Human Rights

Will terror profiling of Muslims decline after Aseemanand’s confession

Aseemanand’s confession turns out to be a defining moment in the history of terrorism in India. There has been a sea change in government as well as people’s perception towards nature of terrorism in India. More variables are now being used to define terrorism and its threat perception. Terrorism as of now is no longer a synonym of Muslims, which was earlier thought by the layman as well as by investigative agencies.  

But what is even more important is the need of the change of heart of the investigative agencies and police department towards Muslims in the aftermath of Aseemanand’s confession and other exposures. The confession is undoubtedly a relief for Indian Muslims in one way or the other. The entire community has lived with the notorious terror taunt for the last two decades in varied ways. Feelings of insecurity have been entrenched in the mindset of Indian Muslims in the wake of sweeping arrests of Muslim youths after every terrorist attack. The recent development has come as a respite for Indian Muslims.

But the big question is: will terror profiling of Muslims come down after Aseemanand confession or is this simply a breather? In the backdrop of Aseemanand confession, the demand from Muslim community to free all innocent Muslims in jails is gaining momentum. Recently over 50 religious groups and NGOs in a rally in Mumbai’s Azad Maidan demanded the government to release, compensate and rehabilitate innocent Muslim youths implicated in the blast cases.

The London-based Minority Rights Group (MRG) in its latest report has outlined that Muslims in India and in South Asia are targeted using terror as an excuse. The incidents of targeted attacks and persecution have increased. Religious intolerance is on the rise and minorities earlier attacked for racial reasons are now being targeted for their religious beliefs. In India, large number of Muslims were detained by the government using counter-terrorism measures. Shobha Das, MRG’s head of programmes, has said, “In some South Asian states, national or regional governments are actively supporting extremist groups, while in other cases states are turning a blind eye to their increasing influence. Nationalist and extremist groups quite often have a free hand to target religious minorities due to a climate of impunity.”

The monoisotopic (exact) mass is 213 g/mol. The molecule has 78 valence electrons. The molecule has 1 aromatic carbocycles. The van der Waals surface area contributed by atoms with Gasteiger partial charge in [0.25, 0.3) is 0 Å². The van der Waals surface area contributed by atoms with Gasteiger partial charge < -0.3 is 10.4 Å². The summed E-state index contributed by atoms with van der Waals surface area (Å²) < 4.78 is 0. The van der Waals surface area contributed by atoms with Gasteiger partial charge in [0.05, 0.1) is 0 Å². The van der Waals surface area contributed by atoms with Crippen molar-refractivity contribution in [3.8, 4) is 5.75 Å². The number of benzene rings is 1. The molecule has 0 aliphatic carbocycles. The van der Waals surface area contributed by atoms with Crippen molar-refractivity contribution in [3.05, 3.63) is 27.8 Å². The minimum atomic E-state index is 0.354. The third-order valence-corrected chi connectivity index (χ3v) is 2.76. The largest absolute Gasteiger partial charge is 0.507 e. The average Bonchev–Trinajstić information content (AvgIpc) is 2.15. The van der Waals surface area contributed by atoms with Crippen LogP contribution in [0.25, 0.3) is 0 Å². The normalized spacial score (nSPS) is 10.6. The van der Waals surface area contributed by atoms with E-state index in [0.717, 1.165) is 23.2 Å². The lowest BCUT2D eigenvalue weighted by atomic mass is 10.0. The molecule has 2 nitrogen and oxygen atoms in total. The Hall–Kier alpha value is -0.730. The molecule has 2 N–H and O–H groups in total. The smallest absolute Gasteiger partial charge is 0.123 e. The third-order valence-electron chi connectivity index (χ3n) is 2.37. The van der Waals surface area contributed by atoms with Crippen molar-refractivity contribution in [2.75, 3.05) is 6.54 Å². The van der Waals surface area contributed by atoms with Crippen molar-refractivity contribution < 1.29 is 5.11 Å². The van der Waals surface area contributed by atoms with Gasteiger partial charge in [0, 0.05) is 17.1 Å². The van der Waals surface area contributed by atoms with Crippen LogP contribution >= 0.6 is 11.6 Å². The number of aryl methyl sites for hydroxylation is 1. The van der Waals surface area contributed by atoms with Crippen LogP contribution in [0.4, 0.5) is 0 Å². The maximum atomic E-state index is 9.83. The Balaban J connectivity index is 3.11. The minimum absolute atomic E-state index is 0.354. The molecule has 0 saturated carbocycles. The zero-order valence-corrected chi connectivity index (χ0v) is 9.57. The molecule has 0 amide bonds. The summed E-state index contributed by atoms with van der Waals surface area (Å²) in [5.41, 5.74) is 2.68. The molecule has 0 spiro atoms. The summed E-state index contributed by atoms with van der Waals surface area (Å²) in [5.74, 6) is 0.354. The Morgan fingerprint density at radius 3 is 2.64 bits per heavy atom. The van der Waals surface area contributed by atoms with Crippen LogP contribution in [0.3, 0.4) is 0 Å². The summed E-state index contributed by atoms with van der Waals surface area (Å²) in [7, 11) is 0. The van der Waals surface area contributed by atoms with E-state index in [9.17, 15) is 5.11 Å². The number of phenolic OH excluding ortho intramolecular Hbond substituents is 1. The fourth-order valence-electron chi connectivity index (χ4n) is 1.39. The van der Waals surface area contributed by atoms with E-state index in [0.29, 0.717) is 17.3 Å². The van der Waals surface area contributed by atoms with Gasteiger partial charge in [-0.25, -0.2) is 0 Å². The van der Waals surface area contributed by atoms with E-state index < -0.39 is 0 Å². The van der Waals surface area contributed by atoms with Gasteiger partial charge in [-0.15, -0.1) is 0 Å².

A cable sent by the then US ambassador in India David Mulford to the US State Department in 2005 said, “India’s over 150 million Muslim population is largely unattached to extremism. Separatism and religious extremism have little appeal to Indian Muslims. Islamic extremism is not popular in India and most adults are not interested.”

There have been a number of bomb blasts across India which were earlier believed to have been carried out by Muslims but now in all these cases Hindutva terror links are suspected or probed. The needle of suspicion has for the moment shifted towards Hindu terror, e.g., 1. Nanded blast on 6 April, 2006, 2. Jama Masjid blast on 14 April 2006, 3. Malegaon blast on 8 September 2006, 4. Samjhauta Express blast on 18 February 2007, 5. Ajmer blast on 11 October 2007, 6. Mecca Masjid blast on 18 May 2007, 7. Kanpur blast on 28 August 2008, 8. Mehrauli blast on 27 September 2008, 9. Modasa blast on 29 September 2008, and 10. Goa blast on 16 October 2009. The Muslims arrested after these blast are still languishing in jails.

A national seminar was organised by human rights groups, including ANHAD, Foundation for Civil Liberties, INSAF, and the Jamia Teacher’s Solidarity Association on the topic ‘Tracing Sangh Terror Links and Stories of Innocent Muslim Boys’ on 28 January in Delhi. A resolution was passed that demanded objective investigation into all terror incidents of the past two decades. The eleven-point resolution has been handed over to Home Minister P Chidambaram. Civil rights groups are also contemplating a white paper on the number of Muslim youths arrested in the aftermath of terror attacks in various parts of India. CPM leader Sitaram Yechury, while speaking on the occasion, said that his party will raise the issue of terror attacks and involvement of RSS activists in the coming budget session of Parliament and will exert pressure on the government to release innocent Muslims arrested in connection with these attacks.    

This article appeared in The Milli Gazette print issue of 16-28 February 2011 on page no. 11

We hope you liked this report/article. The Milli Gazette is a free and independent readers-supported media organisation. To support it, please contribute generously. Click here or email us at

blog comments powered by Disqus